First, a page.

This timeline map of anthrax research by electrical engineer Steven A. Morris uses as raw data a list of relevant research papers and the references they cite. Papers that share many references are assumed to be similar as they appear to draw from the same base knowledge. Similar papers are clustered into groups utilizing the statistical technique of agglomerative hierarchical clustering. Groups of related journal papers are plotted in horizontal tracks by publication date. A clustering tree on the left shows the structure of the topics, with the topic labels appearing on the right. Important events, measured by the number of times a paper has been cited, are indicated on the plot. Note the emergence of new topics at the bottom; this documents the research community’s response to the anthrax postal bioterror attacks in late 2001.
Morris, Steven A., and Kevin W. Boyack. 2005. “Visualizing 60 Years of Anthrax Research.” In Proceedings of the 10th International Conference of the International Society for Scientometrics and Informetrics, edited by Peter Ingwersen and Birger Larsen, 45-55. Stockholm: Karolinska University Press.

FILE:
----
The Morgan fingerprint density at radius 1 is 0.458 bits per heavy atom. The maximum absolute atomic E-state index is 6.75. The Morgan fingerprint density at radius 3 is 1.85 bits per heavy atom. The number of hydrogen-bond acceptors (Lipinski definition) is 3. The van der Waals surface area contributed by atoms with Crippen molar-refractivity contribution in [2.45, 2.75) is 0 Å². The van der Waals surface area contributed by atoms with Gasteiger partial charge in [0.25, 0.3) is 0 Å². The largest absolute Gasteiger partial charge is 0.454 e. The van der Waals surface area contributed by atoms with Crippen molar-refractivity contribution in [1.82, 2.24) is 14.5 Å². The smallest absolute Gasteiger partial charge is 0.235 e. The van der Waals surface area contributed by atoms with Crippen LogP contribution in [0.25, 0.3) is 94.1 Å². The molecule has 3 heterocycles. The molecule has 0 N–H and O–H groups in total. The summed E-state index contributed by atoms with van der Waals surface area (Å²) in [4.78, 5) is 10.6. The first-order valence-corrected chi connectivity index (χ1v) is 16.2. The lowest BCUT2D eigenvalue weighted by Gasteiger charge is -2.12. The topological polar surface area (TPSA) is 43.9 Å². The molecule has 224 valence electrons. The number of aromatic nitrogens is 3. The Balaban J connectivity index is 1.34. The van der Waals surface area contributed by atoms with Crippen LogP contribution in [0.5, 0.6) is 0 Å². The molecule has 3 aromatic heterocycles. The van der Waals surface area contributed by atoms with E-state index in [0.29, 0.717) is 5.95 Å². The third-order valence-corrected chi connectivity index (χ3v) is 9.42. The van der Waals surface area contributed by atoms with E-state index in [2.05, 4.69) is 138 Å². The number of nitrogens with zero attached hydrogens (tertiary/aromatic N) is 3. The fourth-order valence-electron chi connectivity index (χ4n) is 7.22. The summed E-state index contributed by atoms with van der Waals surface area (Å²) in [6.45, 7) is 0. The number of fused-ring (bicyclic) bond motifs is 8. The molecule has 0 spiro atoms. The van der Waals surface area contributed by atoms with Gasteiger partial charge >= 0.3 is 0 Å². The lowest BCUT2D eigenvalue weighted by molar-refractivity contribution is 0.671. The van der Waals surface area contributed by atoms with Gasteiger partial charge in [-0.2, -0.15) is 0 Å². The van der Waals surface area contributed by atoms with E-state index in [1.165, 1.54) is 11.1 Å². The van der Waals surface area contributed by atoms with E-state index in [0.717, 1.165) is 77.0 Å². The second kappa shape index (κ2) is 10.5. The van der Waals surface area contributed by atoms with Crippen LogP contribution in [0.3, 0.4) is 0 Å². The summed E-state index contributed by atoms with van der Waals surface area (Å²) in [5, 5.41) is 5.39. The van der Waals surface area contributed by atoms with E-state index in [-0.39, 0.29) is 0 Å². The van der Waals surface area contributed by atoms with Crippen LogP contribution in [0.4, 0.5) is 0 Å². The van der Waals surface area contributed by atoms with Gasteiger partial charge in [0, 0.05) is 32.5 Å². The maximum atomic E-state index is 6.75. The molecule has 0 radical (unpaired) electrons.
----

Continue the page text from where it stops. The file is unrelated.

Morris, Steven A. 2005. Visualizing 60 Years of Anthrax Research. Courtesy of Steven A. Morris, Oklahoma State University, Stillwater. In “1st Iteration (2005): The Power of Maps” Places & Spaces: Mapping Science, edited by Katy Börner and
Deborah MacPherson. http://scimaps.org.
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Acknowledgements: This exhibit is supported by the National Science Foundation under Grant No. IIS-0238261, CHE-0524661, IIS-0534909 and IIS-0715303, the James S. McDonnell Foundation; Thomson Reuters; the Cyberinfrastructure for Network Science Center, University Information Technology Services, and the School of Library and Information Science, all three at Indiana University. Some of the data used to generate the science maps is from the Web of Science by Thomson Reuters and Scopus by Elsevier. Any opinions, findings, and conclusions or recommendations expressed in this material are those of the author(s) and do not necessarily reflect the views of the National Science Foundation.